Targeting our Blind Spot: A Metacognitive Intervention Ameliorates Negative Feelings, Evaluations, and Stereotypes Towards Conservatives in a Liberal Sample


  • Klaus Michael Reininger
  • Nora Rebekka Krott
  • Margret Hoenisch
  • Jakob Scheunemann
  • Steffen Moritz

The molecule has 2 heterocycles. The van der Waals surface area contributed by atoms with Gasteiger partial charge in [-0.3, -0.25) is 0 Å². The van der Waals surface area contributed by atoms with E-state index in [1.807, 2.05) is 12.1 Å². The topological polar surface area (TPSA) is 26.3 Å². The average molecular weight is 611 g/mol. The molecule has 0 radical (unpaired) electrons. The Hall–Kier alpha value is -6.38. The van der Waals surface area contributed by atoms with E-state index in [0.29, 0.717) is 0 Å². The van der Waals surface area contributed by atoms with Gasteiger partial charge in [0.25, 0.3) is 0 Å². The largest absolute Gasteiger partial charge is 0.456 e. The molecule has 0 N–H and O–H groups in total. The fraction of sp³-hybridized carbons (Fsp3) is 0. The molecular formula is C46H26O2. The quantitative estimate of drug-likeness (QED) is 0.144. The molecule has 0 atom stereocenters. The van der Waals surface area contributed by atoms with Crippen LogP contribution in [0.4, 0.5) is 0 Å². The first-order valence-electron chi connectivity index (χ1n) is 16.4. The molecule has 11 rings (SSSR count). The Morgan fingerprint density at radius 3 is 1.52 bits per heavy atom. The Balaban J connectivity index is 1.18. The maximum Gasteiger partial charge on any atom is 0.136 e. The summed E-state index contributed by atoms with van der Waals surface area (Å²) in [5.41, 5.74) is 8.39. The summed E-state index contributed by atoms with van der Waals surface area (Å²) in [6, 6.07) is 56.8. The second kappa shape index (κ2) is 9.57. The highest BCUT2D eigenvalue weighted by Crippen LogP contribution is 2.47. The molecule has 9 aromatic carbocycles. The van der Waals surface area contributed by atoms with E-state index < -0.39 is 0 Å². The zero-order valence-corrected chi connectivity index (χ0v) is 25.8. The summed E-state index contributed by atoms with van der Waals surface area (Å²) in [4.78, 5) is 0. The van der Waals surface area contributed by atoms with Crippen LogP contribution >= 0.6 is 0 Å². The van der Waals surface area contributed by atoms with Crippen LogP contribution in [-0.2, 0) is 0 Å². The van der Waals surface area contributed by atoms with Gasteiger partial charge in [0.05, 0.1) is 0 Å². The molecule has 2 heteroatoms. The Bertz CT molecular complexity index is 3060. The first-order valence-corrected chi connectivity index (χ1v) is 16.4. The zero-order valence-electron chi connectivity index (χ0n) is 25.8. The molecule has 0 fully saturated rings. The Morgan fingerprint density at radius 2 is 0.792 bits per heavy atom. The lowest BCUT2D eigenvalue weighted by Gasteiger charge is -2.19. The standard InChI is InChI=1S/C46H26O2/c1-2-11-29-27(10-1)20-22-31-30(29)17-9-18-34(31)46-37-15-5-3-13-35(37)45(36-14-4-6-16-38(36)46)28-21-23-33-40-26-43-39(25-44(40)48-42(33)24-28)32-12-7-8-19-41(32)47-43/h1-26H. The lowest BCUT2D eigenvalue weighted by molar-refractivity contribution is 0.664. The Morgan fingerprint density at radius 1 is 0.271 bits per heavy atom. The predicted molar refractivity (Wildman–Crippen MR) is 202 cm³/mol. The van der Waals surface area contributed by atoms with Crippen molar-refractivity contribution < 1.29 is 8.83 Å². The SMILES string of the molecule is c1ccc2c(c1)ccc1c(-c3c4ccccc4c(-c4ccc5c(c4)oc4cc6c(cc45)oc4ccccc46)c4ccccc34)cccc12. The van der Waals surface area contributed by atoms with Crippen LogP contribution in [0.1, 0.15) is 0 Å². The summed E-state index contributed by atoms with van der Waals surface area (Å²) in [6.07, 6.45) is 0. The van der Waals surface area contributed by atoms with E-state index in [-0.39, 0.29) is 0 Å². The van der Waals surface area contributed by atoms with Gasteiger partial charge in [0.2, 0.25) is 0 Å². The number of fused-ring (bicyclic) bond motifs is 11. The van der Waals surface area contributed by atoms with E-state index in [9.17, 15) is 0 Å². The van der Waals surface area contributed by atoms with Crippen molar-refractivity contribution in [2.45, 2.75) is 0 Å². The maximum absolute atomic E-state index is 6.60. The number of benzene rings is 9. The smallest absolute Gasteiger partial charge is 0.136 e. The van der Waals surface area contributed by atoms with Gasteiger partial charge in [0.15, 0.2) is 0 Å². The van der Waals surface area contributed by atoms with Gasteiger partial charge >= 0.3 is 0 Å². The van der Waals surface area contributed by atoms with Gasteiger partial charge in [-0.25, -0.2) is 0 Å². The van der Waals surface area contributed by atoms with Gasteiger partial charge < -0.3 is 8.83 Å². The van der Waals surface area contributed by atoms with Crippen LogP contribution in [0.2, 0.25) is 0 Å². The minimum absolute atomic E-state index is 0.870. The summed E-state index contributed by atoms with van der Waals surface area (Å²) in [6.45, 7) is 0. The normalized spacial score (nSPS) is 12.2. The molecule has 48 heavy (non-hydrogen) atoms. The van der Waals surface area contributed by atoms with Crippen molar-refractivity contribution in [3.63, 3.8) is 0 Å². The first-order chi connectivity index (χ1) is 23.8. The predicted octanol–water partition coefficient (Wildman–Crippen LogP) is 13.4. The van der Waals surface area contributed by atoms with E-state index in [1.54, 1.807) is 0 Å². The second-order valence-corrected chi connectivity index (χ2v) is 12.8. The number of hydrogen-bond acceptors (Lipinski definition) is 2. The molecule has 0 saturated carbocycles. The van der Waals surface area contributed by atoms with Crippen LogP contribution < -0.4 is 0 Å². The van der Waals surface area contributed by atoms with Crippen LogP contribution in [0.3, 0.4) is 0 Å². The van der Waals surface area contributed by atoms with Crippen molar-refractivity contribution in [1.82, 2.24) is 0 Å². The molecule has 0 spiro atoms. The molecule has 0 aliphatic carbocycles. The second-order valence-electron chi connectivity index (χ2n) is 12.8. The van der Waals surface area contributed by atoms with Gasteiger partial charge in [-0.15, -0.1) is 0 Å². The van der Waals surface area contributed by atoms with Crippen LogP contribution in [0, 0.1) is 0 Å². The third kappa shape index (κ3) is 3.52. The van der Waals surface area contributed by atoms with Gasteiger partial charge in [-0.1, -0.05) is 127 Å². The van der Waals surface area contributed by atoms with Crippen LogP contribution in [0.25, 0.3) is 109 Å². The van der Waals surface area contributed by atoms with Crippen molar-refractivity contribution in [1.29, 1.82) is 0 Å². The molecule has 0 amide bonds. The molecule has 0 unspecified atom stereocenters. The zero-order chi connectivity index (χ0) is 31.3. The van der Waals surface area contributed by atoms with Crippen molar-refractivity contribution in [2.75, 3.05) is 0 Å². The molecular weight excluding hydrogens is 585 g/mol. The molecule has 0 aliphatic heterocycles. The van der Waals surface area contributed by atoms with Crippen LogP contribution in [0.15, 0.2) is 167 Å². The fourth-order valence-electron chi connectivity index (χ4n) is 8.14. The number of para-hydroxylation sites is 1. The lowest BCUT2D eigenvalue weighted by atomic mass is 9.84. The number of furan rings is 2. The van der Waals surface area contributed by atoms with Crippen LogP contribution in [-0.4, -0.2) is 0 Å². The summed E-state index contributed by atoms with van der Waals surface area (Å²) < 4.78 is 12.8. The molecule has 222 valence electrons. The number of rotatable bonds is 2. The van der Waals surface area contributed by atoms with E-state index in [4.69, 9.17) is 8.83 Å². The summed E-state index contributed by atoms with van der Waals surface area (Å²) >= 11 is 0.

Political polarization between conservatives and liberals threatens democratic societies. Ameliorating liberal research participants’ negative feelings, evaluations, and stereotypes towards conservatives might be one step into the direction of a political depolarization. In a sample of U.S.-American liberal research participants recruited via Amazon’s Mechanical Turk (N = 271), we randomly assigned participants in a pre-post-design either to a clinical-psychological, metacognitive-intervention (MCT), an educational, or a no-treatment-no-pre-measurement-control-condition. In the MCT-condition, participants were first asked seemingly simple questions that frequently elicited incorrect responses, followed by corrective information. In the educational condition, information was conveyed in a simple narrative form. MCT was significantly more effective in ameliorating liberal participants’ negative feelings, evaluations, and stereotypes towards conservatives compared to the other two control-conditions. Further, MCT-participants significantly reduced their negative feelings, negative evaluations, and perceptions of threat from pre- to post-measurement, significantly more than participants in the educational condition. The results of our preliminary study and its implications are discussed, and recommendations for further research are made.